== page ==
"Bless me," his mother said, fumbling for her husband's hand. "There must be some mistake. Our Arthur? Can it be true?"
Wherefore We will and strictly command for Us, our heirs and successors, that Our said right trusty and well beloved Arthur Gerran Trevelyan may have the name, style, title, dignity, and honour of the Viscountcy of St Ives aforesaid unto him and his heirs male of his body lawfully begotten, by his name, style and title of Viscount St Ives in the Duchy of Cornwall in the United Kingdom of Great Britain and Ireland as is above mentioned.
In witness whereof We have caused these Our Letters to be made Patent. Witness Ourself at Westminster the first day of November in the eighth year of our Regency and the fifth-ninth year of the Reign of Our right Royal Father, George the Third.
Arthur stared at the royal messenger, stricken utterly speechless.
Perhaps the man was used to such a reaction, for he set the letter aside and carefully unfolded a document so beautifully inked and colored, and bearing a seal of such gilded splendor that the first inklings of what was happening to him finally began to sink into Arthur's comprehension.
"These, my lord, are your Letters Patent creating the viscountcy. You are ennobled and hereafter to be styled Viscount St Ives, as the proclamation has said, with lands and a small manor outside the town of St Ives, the deeds pertaining to which are here, in this box."
"I-I am a viscount?" This could not really be happening. Things like this didn't happen to ordinary soldiers invalided out of the army.
"Indeed, your lordship. Perhaps it will seem more real to you when I read your Writ of Summons to Parliament. For following your investiture, you must take up your seat without delay."
"Yes, my lord. Allow me."
Another official-looking square of vellum was shaken out, and once more the messenger straightened with the consciousness of whom he represented.
George Augustus Frederick, by the Grace of God of the United Kingdom of Great Britain and Ireland and of the British Dominions beyond the Seas, Prince Regent, to our right trusty and well beloved servant, Arthur Gerran Trevelyan, Viscount St Ives, in the Duchy of Cornwall, greeting.
Whereas by the advice and assent of Our Council for certain arduous and urgent affairs concerning Us, the State, and defence of Our Kingdom and the Church from the usurper Napoleon, styled Emperor, and his airborne armada, we have ordered a certain Parliament to be holden at Our City of Westminster on the fifteenth day of November next ensuing and there to treat and have conference with the Prelates, Great Men, and Peers of Our Realm.
We command you upon the faith and allegiance by which you are bound to Us that the weightiness of the said affairs and imminent perils considered (waiving all excuses), you be at the said day and place personally present with Us and with the said Prelates, Great Men, and Peers to treat and give your counsel upon the affairs aforesaid. And this, as you regard Us and Our honour and the safety and defence of the said Kingdom and Church and dispatch of the said affairs, in no wise do you omit. Witness Ourself at Westminster the first day of November in the eighth year of our Regency and the fifth-ninth year of the Reign of Our right Royal Father, George the Third.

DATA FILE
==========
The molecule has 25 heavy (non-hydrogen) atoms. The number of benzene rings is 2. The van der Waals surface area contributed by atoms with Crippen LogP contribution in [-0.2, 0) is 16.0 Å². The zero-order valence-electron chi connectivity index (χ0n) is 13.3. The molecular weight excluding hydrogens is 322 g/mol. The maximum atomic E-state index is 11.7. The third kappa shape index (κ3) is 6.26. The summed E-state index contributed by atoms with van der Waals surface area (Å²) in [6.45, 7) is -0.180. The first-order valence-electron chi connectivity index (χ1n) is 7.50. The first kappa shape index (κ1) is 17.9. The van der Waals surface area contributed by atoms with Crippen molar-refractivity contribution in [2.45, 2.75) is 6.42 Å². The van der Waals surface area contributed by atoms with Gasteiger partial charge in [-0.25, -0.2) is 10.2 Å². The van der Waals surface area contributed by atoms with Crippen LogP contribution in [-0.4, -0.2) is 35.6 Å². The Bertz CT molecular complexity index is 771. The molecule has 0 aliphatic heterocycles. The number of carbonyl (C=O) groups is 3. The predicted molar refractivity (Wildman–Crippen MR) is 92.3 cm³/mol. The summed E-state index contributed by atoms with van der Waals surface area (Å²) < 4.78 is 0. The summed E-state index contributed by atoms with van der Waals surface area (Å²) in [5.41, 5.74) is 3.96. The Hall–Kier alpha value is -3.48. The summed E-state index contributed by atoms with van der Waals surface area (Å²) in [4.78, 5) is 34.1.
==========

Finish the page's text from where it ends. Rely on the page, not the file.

Well, that, at any rate, was straightforward and not quite so flowery as to render its information unintelligible.
"I am to go to London," he repeated. The messenger inclined his head. "Be … invested. Take up my seat in the House of Lords on the fifteenth. And thereafter, to advise His Royal Highness on how we may defeat Napoleon's air ships."
"Yes, my lord. You have apprehended it perfectly."
Oh, would he stop calling him that! But Arthur supposed he had better become accustomed to it. For there could be no declining or even arguing with the gold leaf and elegant calligraphy of the Letters Patent. Or with Prinny, who had inflicted this life-changing event upon him without so much as a by-your-leave or a whisper of warning.
What would Loveday say when she heard? Would their comradeship, the warmth of feeling that might become something more in time, be entirely doused by the weight of this news?
How long was a man expected to stay in London once he had taken his seat in the House, pray tell? Good heavens, people stayed there for months-from Easter to August. How on earth could he inspect his new property and understand his responsibilities-to say nothing of helping his father oversee the Gwynn Place farms and the planting-if he were cooped up in London from planting to harvest?
The months of being obliged to live so far away seemed to stretch into impossibility. And what of the aeronauts on the point of arriving for training-aeronauts who must be billeted and entertained and wouldn't they be just the sort of men to suit a woman like Loveday? Providing, of course, she did not decide to become an aeronaut herself and join their number.
Oh, this was a disaster. What had possessed the Prince to take away his life and foist upon him a-
"A viscount!" his mother warbled, on the point of tears. "Oh Arthur, I am so proud I can hardly breathe. May I see?"
He reined in his galloping emotions with an effort of will. "Of course, Mama."
She fell into his arms and sobbed with joy, and it was only after some minutes and the application of two handkerchiefs that she could take in the documents, though she refused to touch them lest she spoil them.
"Please tell me we do not have to call you my lord," Cecily said, hunting for a dry spot on her own handkerchief and completely missing the shocked expression on the royal messenger's face.
"Certainly not," Arthur said, appalled.
"Only in public," Papa told her. He beamed at Arthur. "His lordship, by Saint Pirran's holy robe! Well, well, don't look as though you've had a dunking in the sea, my boy. Cheer up-we'll have no trouble finding a wife for you now, will we?"